True Crime Docuseries Review: Fear City: New York vs The Mafia

 Some reviewers of this 2020 docuseries on Netflix have said that if you know about the case against The Mafia Commission you will find nothing new here.  Thankfully for me I know very little about it, making a lot of the information delivered interesting and compelling.  Not a lot of us know exactly how the mafia works, with a lot of our knowledge coming from movies and television.  A production like Fear City: New York vs The Mafia opens a window into the structure of these criminal organizations and highlights the FBI's efforts to bring them to justice.

The series is directed by Sam Hobkinson, a person with a long list of documentary projects under his belt. I have not seen any of his works before, but while watching Fear City it was clear that there are some solid talents in story telling that are on display.  The series moves along at a good pace, and builds up to arrests and a trial against the New York Mafia commission, a group of the leaders of the five mafia families that meet to confer on the running of each of their organizations.

Interviews are mostly centred on FBI agents and their work, as well as other law enforcement and lawyers.  The perspective that is given shows the amount of work involved and the years that passed while they built their case.  We learn the fascinating techniques that were used to bug mafia members, with some impressive deception being utilized.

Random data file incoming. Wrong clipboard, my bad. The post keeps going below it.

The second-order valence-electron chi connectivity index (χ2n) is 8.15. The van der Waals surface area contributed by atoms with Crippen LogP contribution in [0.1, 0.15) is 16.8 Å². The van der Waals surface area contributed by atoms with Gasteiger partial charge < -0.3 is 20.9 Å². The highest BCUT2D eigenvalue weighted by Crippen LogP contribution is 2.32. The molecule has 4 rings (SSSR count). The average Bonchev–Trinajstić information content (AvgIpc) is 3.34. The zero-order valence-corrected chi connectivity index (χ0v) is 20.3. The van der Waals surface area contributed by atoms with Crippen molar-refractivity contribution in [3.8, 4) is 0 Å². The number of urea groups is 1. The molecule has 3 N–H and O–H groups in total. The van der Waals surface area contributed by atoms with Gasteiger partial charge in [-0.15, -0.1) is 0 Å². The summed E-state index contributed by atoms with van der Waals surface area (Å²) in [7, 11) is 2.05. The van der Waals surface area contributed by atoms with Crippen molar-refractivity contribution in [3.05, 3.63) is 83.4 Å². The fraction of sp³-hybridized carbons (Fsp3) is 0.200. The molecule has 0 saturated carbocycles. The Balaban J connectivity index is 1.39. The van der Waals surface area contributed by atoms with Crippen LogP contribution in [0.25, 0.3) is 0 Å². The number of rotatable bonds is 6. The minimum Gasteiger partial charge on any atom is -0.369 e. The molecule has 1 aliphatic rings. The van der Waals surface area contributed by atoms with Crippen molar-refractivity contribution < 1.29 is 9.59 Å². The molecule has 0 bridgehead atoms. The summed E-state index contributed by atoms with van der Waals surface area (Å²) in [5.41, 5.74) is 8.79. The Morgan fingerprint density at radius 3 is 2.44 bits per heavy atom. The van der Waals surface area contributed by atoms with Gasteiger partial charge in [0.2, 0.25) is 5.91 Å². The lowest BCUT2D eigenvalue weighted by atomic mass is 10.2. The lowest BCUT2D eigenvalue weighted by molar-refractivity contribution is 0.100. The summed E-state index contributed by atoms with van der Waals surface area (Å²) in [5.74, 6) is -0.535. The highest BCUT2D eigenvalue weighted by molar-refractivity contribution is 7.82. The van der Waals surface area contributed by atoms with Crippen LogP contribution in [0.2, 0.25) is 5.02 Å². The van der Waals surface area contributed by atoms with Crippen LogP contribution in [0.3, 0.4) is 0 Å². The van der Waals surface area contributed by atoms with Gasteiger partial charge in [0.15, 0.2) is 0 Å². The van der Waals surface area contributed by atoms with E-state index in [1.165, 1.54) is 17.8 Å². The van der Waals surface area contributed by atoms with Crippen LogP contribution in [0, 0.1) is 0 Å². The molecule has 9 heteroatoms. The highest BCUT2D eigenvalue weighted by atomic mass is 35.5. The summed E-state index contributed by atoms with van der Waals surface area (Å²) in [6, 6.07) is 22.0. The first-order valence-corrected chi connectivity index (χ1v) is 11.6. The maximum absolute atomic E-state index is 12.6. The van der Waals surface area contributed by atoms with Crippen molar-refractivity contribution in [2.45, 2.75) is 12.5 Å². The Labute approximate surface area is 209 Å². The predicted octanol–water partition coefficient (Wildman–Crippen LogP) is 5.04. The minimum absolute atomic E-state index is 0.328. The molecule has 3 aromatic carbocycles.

Thankfully, when it comes to reenactments they are limited and aren't incredibly noticeable.  The presence and style of reenactments can be a massive issue for me.  When they are overly dramatic and sensational they lower the quality of the narrative, and often come across as cheesy.  I personally prefer when none are used at all, but if they are present and not distracting it's alright.  This one element can create a massive issue with the overall tone and credibility if not used properly.  Sadly, it is misused about 80% of the time. Happily, I didn't find that to be the case with Fear City.

Offering a unique perspective in this series are a few interviews with former members of the mafia.  They are honest about a lot of what went on, what life was like, and added a degree of credibility.  The audience gets some insight into how the mafia worked, and how it aggressively targeted anyone that could provide them money, including intimidating and extorting small businesses to pay money to the mafia families.

For those with a curiosity about organized crime, especially the Sicilian mafia families of New York, this is a solid series to watch.  At only three episodes long, it is easily manageable, and I felt that the amount of interesting material found within was impressive.  There weren't distracted rabbit trails that sometimes happen to increase run times and series length.  If you are well aware of the New York mafia situation in the 1980s, there may not be much provided that you already didn't know.  If, like me, you aren't overly familiar with the material, it can be a compelling watch.

Rating - 3 out of 4 stars